After many agonizing months of decision making, you have finally realized that you need a set of bongo drums!
Perhaps you are an aspiring Afro-Cuban percussionist or a multi-instrumentalist looking to expand, or maybe even the rhythms of the bongo have been intermittently haunting your dreams!
Whatever the excuse, we are here to help you find the best bongo drum for your skill level, playing needs, and budget! So read on to find which best ten bongos will give you the most bang for your buck.
Signature Bongos with Ash Shells, 7-1/4" and 8-5/8" Natural Rawhide Heads, Gold Tone Hardware, and Comfort Curve II Rims - Natural.
When you are buying any instrument, it is wise to at least have the basics down before making a purchase.
The average reader of this article is likely a beginning or intermediate player of the bongo, so a little review of the fundamentals can’t hurt!
The exact history of the bongo drum is not very clear, but we do know it was first documented in Cuba and has its roots in central and west African drums.
The most important aspect of the bongo is that it is one of many instruments in the Afro-Cuban percussion family. European music focused on the beat, while African and Caribbean styles focused more on the offbeat and syncopation.
If you like funk, dance, pop, and basically any music genre that gets you moving… you have Afro-Cuban polyrhythms to thank!
Bongo drums are not to be confused with other styles of drums like the conga. Bongos are always two small drums connected together.
Because they are smaller, they make higher-pitched sounds compared to conga drums. Both bongo drums are the same height but slightly different diameters, the small one (macho) from 6-8 inches and the larger drum (hembra) 6-10 inches.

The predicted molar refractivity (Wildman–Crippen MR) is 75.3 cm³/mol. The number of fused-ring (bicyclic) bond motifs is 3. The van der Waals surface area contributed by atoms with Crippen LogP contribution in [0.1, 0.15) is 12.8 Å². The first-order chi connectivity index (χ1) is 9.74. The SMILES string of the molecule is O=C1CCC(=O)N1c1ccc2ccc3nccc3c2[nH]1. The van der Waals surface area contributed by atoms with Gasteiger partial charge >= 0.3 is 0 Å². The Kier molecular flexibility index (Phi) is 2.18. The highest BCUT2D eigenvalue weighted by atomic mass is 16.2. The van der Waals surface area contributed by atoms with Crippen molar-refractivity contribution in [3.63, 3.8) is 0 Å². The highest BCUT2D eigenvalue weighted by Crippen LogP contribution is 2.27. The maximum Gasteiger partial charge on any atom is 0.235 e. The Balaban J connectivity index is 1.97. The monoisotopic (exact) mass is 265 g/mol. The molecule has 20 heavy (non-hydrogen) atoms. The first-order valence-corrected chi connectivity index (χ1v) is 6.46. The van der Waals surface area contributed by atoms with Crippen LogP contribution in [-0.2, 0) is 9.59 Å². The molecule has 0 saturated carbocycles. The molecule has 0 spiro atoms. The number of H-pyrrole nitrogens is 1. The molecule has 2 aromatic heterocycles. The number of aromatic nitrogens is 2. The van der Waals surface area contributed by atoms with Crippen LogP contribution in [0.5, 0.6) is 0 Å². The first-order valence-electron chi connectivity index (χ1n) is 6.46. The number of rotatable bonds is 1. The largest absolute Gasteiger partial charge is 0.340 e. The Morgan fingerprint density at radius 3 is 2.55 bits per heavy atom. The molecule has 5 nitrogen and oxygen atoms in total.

In the early days, they were made of mostly wood and animal skins, but now you will see many popular models using plastic, fiberglass, and other modern materials for the head.
Like many musical instruments, you will get what you pay for, being too cheap can leave you with a set of horrible sounding bongo drums!
It is such a simple instrument that some players think they can spend as little as possible and get a bargain. In reality, if you want a great set of bongo drums, then you need to have a decent budget.
Bongos are normally played with the fingers and palms in repeating eighth-note patterns.
There are some very basic bongo rhythms that every new player should know, and it doesn’t hurt to check a few out to get you psyched for your bongo purchase! After a few lessons, you will be ready to try out one of the top bongo sets we’ve listed below.
The Best Bongo Drums at a Glance
|Editor’s Choice||Latin Percussion Galaxy Giovanni|| |
|Runner Up||Pearl Elite Series Oak Bongos|| |
|Budget Pick||Meinl Percussion Headliner Series|| |
The above table shows our top picks. For a more in-depth look at each, be sure to keep reading.
1) Toca Synergy
Afro-Cuban design and sound with EasyPlay hoops.
This is definitely a low budget bongo model; it will not sound that great. It comes in a few different colors, has heads made of rawhide, and a body of plywood.
The smaller drumhead is 6″ and the larger 6 3/4″. At this low price, you are getting close to a kid’s toy drum.
With proper technique and playing, you can hopefully get some larger life out of it. It has plenty of customers who have left happy reviews!
- Very affordable for those on a low budget
- Sleek and colorful style
- Comes with the tool to tighten the heads
- Not that much resonance with plywood
- Better for kids instead of adults